When we think of boardrooms, we think of meetings, and when we think of meetings, the word ‘boring’ comes to mind.
But who said boardrooms should be the coldest, darkest and most boring parts of an office?
This is where award-winning ideas come to life, deals are closed, talent is acquired and mergers are made.
Simply put, the activities of a boardroom breathe life into a business.
Why not then spice yours up to create an ambience that encourages investors to offer that support you so much need or inspire employees to generate the best ideas?
Lucas Mungai, an Interior Designer specialising in commercial spaces, says that a boardroom speaks a lot about a business.
An investor would draw significant conclusions just by glancing at your boardroom. Mungai offers these ideas on how to maximise the functionality and aesthetics of a boardroom:
The most basic considerations when setting up a boardroom should be ventilation and light, noting that it is easy to confuse darkness with privacy.
Subsequently, most business owners choose the darkest corner of an office space for the boardroom.
On the contrary, boardrooms need natural lighting and plenty of natural air as these two elements boost moods.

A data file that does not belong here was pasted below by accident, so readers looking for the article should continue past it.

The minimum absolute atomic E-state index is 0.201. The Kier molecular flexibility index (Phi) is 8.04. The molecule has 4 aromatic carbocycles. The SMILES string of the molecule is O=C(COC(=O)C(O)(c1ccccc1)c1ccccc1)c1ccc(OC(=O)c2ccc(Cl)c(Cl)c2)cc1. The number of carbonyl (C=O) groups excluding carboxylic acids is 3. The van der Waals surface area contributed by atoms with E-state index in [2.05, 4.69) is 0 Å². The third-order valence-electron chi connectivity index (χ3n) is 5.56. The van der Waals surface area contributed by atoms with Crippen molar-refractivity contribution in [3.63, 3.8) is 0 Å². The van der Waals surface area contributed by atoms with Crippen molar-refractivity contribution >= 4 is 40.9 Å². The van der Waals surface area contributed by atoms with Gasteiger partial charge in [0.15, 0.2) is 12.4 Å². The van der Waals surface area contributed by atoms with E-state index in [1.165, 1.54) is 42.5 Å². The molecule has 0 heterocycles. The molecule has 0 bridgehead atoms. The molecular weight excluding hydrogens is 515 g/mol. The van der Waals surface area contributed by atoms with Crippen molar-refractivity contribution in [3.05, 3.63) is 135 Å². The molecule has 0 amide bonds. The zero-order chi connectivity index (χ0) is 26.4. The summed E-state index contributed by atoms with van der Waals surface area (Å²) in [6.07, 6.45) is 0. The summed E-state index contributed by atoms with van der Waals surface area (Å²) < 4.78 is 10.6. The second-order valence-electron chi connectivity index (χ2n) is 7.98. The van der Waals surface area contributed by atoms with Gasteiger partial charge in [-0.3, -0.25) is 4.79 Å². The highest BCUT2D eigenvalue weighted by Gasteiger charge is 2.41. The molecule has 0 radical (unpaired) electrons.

Besides, you don’t want potential business partners fainting due to lack of air in the meeting room.
It is also important to consider the traffic flow in an office. If an organisation often hosts guests and clients in the boardroom, the meeting room should be easily accessible without having to pass through a battalion of glaring eyes, especially in an open-floor office.
Guests should also be accorded privacy and a quiet environment. To maximise on privacy, keep the boardroom away from where most of the employees sit.
Adding a carpet may also help contain sound while augmenting the aesthetics. A carpet has acoustic qualities that contain sound within a space.
Space is also a significant consideration. Think about the number of people who will use the boardroom, the furniture you will need and the amount of space required.
You’ll need enough space to allow movement in case someone has to walk in or leave during a meeting.
Also, in case you decide to expand or refurnish your boardroom, will you be able to move the old furniture out or will you need to demolish the door?
Once the basics are in place, it is time to spice up. There are no standard ideas when it comes to accessorising and even designing a boardroom.
It is about ensuring the stakeholders’ needs and preferences are catered for.
With this in mind, note down the kind of people who use the boardroom often and consider their personalities, as well as nature of their engagements in the boardroom.
For instance, if you are setting up a boardroom for creatives, Mungai suggests unprecedented creativity. Think outside the box to motivate them to generate limitless ideas.
A boring boardroom will not only discourage them from sharing their bold ideas, but it may also encourage them to seek employment in dynamic organisations, where they belong.
You are therefore allowed to defy common rules that dictate choice of colours, design and furnishings.
How about you go for an unfinished rustic table with visible patches of tree bark and rough edges?